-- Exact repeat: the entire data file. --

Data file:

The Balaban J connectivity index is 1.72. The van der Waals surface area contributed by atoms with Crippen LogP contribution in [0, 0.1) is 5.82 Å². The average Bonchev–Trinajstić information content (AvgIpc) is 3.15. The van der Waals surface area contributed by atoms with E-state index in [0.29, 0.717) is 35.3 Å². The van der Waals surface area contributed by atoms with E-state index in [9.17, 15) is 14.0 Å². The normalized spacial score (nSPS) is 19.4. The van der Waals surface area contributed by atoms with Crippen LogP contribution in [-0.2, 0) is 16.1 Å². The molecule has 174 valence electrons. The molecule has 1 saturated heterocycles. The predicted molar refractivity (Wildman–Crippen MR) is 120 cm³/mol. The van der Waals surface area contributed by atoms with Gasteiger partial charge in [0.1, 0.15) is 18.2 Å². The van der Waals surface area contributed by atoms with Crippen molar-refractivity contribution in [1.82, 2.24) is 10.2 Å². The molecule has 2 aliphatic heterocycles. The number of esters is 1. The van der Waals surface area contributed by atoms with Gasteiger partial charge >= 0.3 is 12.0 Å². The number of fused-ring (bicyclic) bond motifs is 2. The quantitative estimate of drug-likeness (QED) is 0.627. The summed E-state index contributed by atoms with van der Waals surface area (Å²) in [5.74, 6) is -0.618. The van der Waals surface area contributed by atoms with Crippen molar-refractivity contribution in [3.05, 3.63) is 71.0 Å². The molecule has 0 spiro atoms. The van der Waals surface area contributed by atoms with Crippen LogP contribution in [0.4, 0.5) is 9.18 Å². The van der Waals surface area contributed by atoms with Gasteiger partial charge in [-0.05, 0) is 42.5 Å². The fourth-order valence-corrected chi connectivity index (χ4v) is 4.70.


The Balaban J connectivity index is 1.72. The van der Waals surface area contributed by atoms with Crippen LogP contribution in [0, 0.1) is 5.82 Å². The average Bonchev–Trinajstić information content (AvgIpc) is 3.15. The van der Waals surface area contributed by atoms with E-state index in [0.29, 0.717) is 35.3 Å². The van der Waals surface area contributed by atoms with E-state index in [9.17, 15) is 14.0 Å². The normalized spacial score (nSPS) is 19.4. The van der Waals surface area contributed by atoms with Crippen LogP contribution in [-0.2, 0) is 16.1 Å². The molecule has 174 valence electrons. The molecule has 1 saturated heterocycles. The predicted molar refractivity (Wildman–Crippen MR) is 120 cm³/mol. The van der Waals surface area contributed by atoms with Gasteiger partial charge in [0.1, 0.15) is 18.2 Å². The van der Waals surface area contributed by atoms with Crippen molar-refractivity contribution in [1.82, 2.24) is 10.2 Å². The molecule has 2 aliphatic heterocycles. The number of esters is 1. The van der Waals surface area contributed by atoms with Gasteiger partial charge >= 0.3 is 12.0 Å². The number of fused-ring (bicyclic) bond motifs is 2. The quantitative estimate of drug-likeness (QED) is 0.627. The summed E-state index contributed by atoms with van der Waals surface area (Å²) in [5.74, 6) is -0.618. The van der Waals surface area contributed by atoms with Crippen molar-refractivity contribution in [3.05, 3.63) is 71.0 Å². The molecule has 0 spiro atoms. The van der Waals surface area contributed by atoms with Crippen LogP contribution in [0.4, 0.5) is 9.18 Å². The van der Waals surface area contributed by atoms with Gasteiger partial charge in [-0.05, 0) is 42.5 Å². The fourth-order valence-corrected chi connectivity index (χ4v) is 4.70.